16th Aviation Brigade (Australia)

From Wikipedia, the free encyclopedia
Jump to navigation Jump to search
16th Aviation Brigade
Size1,150 (active)[1]
150 (reserve)
Part ofForces Command
Garrison/HQEnoggera, Queensland
Unit colour patch16th Brigade Aviation Headquarters.png

The 16th Aviation Brigade (16 Avn Bde) commands all the Australian Army aviation units and has technical control of the Army Aviation Training Centre reporting to Forces Command.[1][2] The Brigade was formed on 2 April 2002 by combining Headquarters Divisional Aviation (Operational Command) and Headquarters Aviation Support Group (Technical Command) and is headquartered in Enoggera Barracks, Queensland.[2][3][4] It was originally named Headquarters 16th Brigade (Aviation) and was renamed to the 16th Aviation Brigade.[3][5]

The Army Aviation Training Centre (AAvnTC) based at Oakey is responsible for training and maintains a training fleet reporting separately to Forces Command.[1]

Current structure[edit]

The 16th Aviation Brigade currently consists of:[4]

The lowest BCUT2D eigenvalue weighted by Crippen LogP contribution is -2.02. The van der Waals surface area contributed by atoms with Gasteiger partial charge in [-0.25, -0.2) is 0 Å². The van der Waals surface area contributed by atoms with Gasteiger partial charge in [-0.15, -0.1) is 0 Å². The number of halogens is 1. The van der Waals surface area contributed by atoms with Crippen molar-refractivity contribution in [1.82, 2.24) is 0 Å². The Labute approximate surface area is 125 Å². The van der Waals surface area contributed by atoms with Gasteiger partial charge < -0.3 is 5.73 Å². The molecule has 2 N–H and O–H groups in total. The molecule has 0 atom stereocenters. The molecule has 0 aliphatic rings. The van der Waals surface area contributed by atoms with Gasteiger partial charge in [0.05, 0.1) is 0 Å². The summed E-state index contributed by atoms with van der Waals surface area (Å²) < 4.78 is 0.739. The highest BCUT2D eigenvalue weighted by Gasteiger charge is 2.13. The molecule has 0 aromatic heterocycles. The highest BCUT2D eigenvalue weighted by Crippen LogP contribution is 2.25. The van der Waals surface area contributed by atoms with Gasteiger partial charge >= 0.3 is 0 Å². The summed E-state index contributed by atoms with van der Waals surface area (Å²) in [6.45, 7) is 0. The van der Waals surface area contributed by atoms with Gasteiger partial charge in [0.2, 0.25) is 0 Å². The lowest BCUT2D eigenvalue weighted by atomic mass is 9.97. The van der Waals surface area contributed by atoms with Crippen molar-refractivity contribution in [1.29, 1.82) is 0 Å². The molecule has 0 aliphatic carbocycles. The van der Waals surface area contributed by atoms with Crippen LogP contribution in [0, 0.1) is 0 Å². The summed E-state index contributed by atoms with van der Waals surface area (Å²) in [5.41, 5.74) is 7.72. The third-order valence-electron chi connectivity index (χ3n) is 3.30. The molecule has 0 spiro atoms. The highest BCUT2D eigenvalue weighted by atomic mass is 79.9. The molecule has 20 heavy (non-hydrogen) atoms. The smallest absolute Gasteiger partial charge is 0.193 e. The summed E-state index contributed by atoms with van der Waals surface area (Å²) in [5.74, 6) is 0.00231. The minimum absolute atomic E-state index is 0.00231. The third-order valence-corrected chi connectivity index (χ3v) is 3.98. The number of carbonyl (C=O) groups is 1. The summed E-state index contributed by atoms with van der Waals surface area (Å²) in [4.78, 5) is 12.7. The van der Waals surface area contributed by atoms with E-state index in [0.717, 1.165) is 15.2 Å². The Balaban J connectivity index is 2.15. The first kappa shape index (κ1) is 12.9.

Aircraft Origin Type Versions In service
Boeing CH-47 Chinook  United States Heavy-lift transport helicopter CH-47F 10
Eurocopter Tiger  Europe Attack and Reconnaissance helicopter Tiger ARH 22[6]
Sikorsky S-70 Blackhawk  United States Multi-role transport helicopter S-70A-9 20[7]
NHIndustries NH90  Europe Multi-role transport helicopter MRH-90 Taipan 41


  1. ^ a b c The Australian Army. Modernisation from Beersheba and Beyond (PDF). Commonwealth of Australia. 26 August 2014. p. 5. Archived from the original (PDF) on 5 July 2016. Retrieved 1 August 2016.
  2. ^ a b Black Hawk 221 Board of Inquiry (PDF). Australian Defence Force. 25 January 2008. Retrieved 5 August 2016.
  3. ^ a b Hastie, Lt-Col Andrew (11 September 2002). "New HQ for aviation brigade". Army: The Soldiers' Newspaper (1059 ed.). Canberra, Australia: Department of Defence. ISSN 0729-5685.
  4. ^ a b "16th Aviation Brigade". Australian Army. 9 March 2012. Archived from the original on 19 July 2016. Retrieved 31 July 2016.
  5. ^ "Army aviation in Australia 1970–2015" (PDF). Australian Army. Australian Army Flying Museum. Archived from the original (PDF) on 8 October 2016. Retrieved 4 August 2016.
  6. ^ "Army's Tiger ARH achieves FOC". Australian Aviation. 12 May 2016. ISSN 0813-0876.
  7. ^ Kerr, Julian (2 December 2015). "Australian Army to extend Black Hawk service lives for special forces use". Jane 's Defence Weekly (53.4). Archived from the original on 5 January 2016. Retrieved 30 July 2016.

Further reading[edit]

  • Dennis, Peter; et al. (2008). The Oxford Companion to Australian Military History (Second ed.). Melbourne: Oxford University Press Australia & New Zealand. ISBN 978-0-19-551784-2.
  • Gubler, Abraham (2008). "Army Aviation's New Decade of Growth". Asia Pacific Defence Reporter. 34 (5): 16–19. ISSN 1037-1427.